Every sales manager I’ve ever talked with has agreed on one thing: The single biggest challenge salespeople have is closing the deal. There are two reasons closing is such a big problem. One is psychology. The other is physics.
That’s right, physics. Let me explain.
First, the psychology part.
When we’re selling (and especially when we’re closing), we have to deal with two big fears. Fear is a powerful motivator in ways both good and bad, so it’s critical for us to understand how these fears affect us and how to overcome them.
The first is the fear of rejection, a natural fear for most of us. Nobody enjoys being rejected—it bothers all but the thickest-skinned of us. So too often, we don’t make any attempt to close, because if we don’t ask for the sale, we can’t be rejected.
The key to subduing this fear is to remember three things:
1. The prospect wants and/or needs what we’re selling.
2. A sales rejection is not a personal rejection.
3. If the prospect says no, we’re no worse off than before.
The second fear is more pernicious because we’re typically not even aware of it. Most of us are afraid of being perceived as the stereotypical “salesperson” so commonly portrayed in popular culture: pushy, rude, slimy, underhanded, obnoxious.
Because we (subconsciously) fear being perceived as this stereotype, all too often we don’t really try to close the prospect. But closing is a critical part of the sales process, arguably the most critical part. You can do everything else right—prospecting, needs analysis, presentation, overcoming objections—but if you don’t close, there’s no sale.
Here’s the secret to overcoming this fear: understand that prospects need you to close them. Why? Physics!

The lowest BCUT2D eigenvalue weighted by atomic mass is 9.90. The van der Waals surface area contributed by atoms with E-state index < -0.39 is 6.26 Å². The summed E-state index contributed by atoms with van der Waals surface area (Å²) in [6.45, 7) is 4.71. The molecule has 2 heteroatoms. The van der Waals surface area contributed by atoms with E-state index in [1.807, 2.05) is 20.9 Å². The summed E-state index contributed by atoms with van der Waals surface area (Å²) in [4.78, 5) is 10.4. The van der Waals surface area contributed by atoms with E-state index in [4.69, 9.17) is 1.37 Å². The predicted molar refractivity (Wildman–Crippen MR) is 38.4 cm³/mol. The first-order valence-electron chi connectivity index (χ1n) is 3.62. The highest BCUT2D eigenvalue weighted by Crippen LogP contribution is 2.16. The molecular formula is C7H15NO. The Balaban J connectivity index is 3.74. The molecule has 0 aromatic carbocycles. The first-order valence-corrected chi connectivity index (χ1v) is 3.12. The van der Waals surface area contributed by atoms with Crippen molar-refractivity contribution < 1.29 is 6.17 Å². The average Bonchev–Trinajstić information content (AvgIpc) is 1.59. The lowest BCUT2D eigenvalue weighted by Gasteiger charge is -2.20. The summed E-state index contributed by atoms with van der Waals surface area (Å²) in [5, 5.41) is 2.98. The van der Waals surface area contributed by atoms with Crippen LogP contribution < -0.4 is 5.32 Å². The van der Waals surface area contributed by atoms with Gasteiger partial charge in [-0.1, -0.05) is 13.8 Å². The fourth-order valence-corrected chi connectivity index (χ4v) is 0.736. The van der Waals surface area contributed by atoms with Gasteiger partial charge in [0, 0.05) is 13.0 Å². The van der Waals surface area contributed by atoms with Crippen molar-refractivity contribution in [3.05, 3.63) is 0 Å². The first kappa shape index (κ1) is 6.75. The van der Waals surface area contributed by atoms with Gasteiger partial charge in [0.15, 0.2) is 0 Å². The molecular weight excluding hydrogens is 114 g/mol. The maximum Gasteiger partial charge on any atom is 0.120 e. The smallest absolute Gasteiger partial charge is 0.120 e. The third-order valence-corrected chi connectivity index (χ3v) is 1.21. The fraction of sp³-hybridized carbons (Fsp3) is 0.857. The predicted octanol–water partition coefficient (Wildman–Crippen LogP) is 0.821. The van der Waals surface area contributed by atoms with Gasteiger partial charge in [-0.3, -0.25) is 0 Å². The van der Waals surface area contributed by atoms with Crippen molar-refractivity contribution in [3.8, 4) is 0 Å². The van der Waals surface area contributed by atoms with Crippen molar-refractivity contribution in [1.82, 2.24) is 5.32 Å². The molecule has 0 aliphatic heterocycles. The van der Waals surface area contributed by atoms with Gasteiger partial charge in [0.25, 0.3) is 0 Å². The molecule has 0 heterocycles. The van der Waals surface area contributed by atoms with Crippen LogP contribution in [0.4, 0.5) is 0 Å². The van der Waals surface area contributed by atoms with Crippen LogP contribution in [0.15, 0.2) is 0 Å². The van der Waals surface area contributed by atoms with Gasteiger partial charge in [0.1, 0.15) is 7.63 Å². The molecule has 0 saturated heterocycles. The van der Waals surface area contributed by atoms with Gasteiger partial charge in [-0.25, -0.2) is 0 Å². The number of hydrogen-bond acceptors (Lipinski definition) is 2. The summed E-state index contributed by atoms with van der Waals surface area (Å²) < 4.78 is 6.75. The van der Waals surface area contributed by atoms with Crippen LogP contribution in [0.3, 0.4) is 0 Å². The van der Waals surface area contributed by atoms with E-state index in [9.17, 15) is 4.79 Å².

The prospect is sitting there (or possibly standing there) in a state of inertia. Remember the Law of Inertia? “A body at rest tends to stay at rest.” Which means the prospect’s natural inclination is to do nothing, even though they need and/or want whatever it is you’re selling.
However, the Law of Inertia continues: “unless acted upon by an outside force.” That’s us! We need to be the outside force that acts upon our prospects to change their state. It doesn’t need to be a BIG force, however. It can be a gentle nudge.
So don’t think of closing as pushing the prospect into doing something they don’t want to do. Instead, think of it as nudging the prospect just enough to move them out of their inertia and into action.
When you think of it in these terms, closing is not at all pushy, rude, slimy or obnoxious. In fact, assuming this purchase really is in the best interest of the prospect, then not closing is a disservice to them, because it’s preventing them from enjoying the benefits of your product or service.
Remember, it’s not the prospect’s job to ask us to sell them our stuff. (Left to their own devices, they often won’t, due to that pesky inertia.) Instead, it’s our job to ask them to buy it. And they need us to do it. After all, we’re only battling fear. They’re battling physics.